“Solitude is where one discovers one is not alone.” ~Marty Rubin
“No one invites me to their party.” That’s what middle school was like for me, anyway. No matter how hard I tried, I could never really fit in with any friend groups.
It seemed like everyone got the instructions on who to hang with and where to sit except me.
I was the serious, quiet type. And the gossipers and sleepover crews didn’t want serious and reserved. So I bounced around, making a buddy here and there. But I was never fully brought into the social scene.
At first, I figured it would sort itself out and I’d find my people. But middle school turned into high school. And high school turned into my first year of college.
I was still on the outside looking in.
No matter how often I put myself out there to try and squeeze into different circles, I’d end up alone again before long—feeling even more lonely than when I just kept to myself.
The worst part was when I pretended to be someone else, just trying to fit in. And it would work…for a minute. Then I couldn’t keep up the act anymore.
I was back to being an outsider. But now I also felt like I lost some inner part of me that made me, me. I was drained. I was bummed.
Eventually, I realized I had hit rock bottom. I was tired of criticizing myself and trying to contort into someone I was not just to please people who didn’t actually care about me.
I had already chased after so many groups and friends, desperate for that connection, but all I was left with was emptiness.
Finally, one day, I asked myself, “Who has been here through it all? The highs and lows, wins and losses?”
The answer was me, myself, and I. ‘I’ was the constant.
‘I’ was the one listening and providing answers when I talked myself through difficult situations. ‘I’ was the one patting myself on the back when I succeeded at something.
That realization—that I already had the most loyal companion imaginable—brought me more comfort than any superficial friendship or party invite could. I had myself, and I was enough.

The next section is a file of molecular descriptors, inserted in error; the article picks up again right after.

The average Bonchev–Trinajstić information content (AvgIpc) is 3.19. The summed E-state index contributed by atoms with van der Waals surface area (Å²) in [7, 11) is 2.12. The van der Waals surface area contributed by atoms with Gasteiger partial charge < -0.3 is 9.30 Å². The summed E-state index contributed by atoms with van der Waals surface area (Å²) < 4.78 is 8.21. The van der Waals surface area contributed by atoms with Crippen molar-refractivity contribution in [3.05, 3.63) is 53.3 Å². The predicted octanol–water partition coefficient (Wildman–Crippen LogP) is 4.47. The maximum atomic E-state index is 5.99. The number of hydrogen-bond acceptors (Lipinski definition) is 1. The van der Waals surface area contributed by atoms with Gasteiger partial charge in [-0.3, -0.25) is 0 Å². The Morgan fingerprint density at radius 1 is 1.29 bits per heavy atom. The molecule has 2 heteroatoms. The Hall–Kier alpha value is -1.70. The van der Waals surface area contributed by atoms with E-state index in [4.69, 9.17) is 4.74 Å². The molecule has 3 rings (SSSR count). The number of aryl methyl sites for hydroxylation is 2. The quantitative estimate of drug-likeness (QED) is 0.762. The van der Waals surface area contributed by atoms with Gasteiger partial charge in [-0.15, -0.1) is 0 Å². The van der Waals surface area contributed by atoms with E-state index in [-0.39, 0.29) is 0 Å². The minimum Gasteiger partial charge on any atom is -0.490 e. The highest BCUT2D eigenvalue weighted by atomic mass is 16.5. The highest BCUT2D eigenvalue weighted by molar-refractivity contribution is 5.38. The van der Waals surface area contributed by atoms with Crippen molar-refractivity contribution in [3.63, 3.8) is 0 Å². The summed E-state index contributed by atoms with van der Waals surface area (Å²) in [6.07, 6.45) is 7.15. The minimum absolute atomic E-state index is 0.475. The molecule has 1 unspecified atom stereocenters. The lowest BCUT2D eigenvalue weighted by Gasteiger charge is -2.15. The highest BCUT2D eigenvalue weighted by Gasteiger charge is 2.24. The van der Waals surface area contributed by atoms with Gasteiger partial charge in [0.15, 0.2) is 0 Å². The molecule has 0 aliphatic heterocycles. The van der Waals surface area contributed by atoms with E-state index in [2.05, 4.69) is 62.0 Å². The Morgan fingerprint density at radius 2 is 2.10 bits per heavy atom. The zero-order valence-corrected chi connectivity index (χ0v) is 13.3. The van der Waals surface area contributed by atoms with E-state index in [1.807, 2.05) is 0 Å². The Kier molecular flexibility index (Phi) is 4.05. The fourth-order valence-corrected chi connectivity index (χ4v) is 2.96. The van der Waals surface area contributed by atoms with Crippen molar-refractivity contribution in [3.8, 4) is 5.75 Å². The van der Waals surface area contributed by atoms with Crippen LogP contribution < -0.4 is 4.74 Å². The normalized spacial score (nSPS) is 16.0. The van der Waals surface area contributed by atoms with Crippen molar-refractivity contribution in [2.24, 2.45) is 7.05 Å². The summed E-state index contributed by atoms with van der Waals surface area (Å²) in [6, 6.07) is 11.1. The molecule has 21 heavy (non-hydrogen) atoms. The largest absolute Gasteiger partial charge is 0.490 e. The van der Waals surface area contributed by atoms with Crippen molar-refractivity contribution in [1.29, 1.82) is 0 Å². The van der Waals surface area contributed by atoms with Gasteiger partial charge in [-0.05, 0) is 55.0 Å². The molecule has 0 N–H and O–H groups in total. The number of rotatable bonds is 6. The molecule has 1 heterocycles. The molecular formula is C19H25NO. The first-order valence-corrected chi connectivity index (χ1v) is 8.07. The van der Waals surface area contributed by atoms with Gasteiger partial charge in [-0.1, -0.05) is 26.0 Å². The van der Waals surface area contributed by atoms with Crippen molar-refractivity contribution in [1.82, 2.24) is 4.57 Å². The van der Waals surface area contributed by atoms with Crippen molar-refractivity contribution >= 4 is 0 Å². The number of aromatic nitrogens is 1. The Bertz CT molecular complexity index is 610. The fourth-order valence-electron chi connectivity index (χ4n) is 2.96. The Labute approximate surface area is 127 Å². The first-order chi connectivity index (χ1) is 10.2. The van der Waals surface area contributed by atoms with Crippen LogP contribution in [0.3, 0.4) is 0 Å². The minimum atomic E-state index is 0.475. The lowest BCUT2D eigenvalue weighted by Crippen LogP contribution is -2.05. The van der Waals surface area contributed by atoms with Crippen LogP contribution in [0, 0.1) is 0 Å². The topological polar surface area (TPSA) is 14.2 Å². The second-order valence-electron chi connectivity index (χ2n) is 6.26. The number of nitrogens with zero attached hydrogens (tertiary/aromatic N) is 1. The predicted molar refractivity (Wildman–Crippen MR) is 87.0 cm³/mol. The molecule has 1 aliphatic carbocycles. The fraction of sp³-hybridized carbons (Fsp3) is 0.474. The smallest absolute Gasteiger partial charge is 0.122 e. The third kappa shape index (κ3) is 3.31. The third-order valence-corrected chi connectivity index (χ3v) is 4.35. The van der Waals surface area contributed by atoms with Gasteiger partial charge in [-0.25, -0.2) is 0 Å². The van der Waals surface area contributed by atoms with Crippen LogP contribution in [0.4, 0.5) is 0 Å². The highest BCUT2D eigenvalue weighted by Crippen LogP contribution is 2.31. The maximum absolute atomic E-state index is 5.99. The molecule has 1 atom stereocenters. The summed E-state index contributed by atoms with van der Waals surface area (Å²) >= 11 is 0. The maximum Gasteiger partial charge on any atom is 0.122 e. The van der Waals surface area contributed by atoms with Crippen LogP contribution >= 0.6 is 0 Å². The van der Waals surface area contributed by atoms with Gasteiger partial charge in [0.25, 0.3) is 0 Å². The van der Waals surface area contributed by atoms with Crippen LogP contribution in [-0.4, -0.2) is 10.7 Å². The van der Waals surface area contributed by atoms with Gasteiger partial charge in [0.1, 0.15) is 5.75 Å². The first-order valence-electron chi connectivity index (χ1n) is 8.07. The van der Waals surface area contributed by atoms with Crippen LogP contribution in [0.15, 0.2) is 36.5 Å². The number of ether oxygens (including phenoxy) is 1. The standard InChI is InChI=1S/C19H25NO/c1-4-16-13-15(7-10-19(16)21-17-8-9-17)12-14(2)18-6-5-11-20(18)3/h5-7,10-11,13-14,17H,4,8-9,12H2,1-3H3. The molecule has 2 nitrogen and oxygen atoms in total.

I decided to stop begging for validation or acceptance from others. I was going to validate myself.
I started actively spending more time alone, without distractions or social media. Reading, writing, and taking myself on solo dates.
I discovered so much about my interests and strengths. I found inspiration and magic in solitude I had never known before.
For the first time in ages, I was at peace. I felt whole, not like some fractured version of myself. I was alone but not lonely. I was independent yet fulfilled.
I became my own best friend. And that made all the difference.
It taught me that I alone am enough, even if others don’t see my worth. Their approval is meaningless unless I have self-approval first.
Further, an interesting thing happened once I stopped desperately chasing friendships—I started attracting people who liked me for me. Turns out when you’re confident and self-assured, you give off good vibes that draw others in.
I made some fantastic friends in college who didn’t care that I was an introvert. And you know what’s the best part? I even found my love partner! Everyone valued my insight and quiet persistence.
For the first time, I felt like I belonged while still being fully myself.
I learned four vital lessons from my lonely middle school days: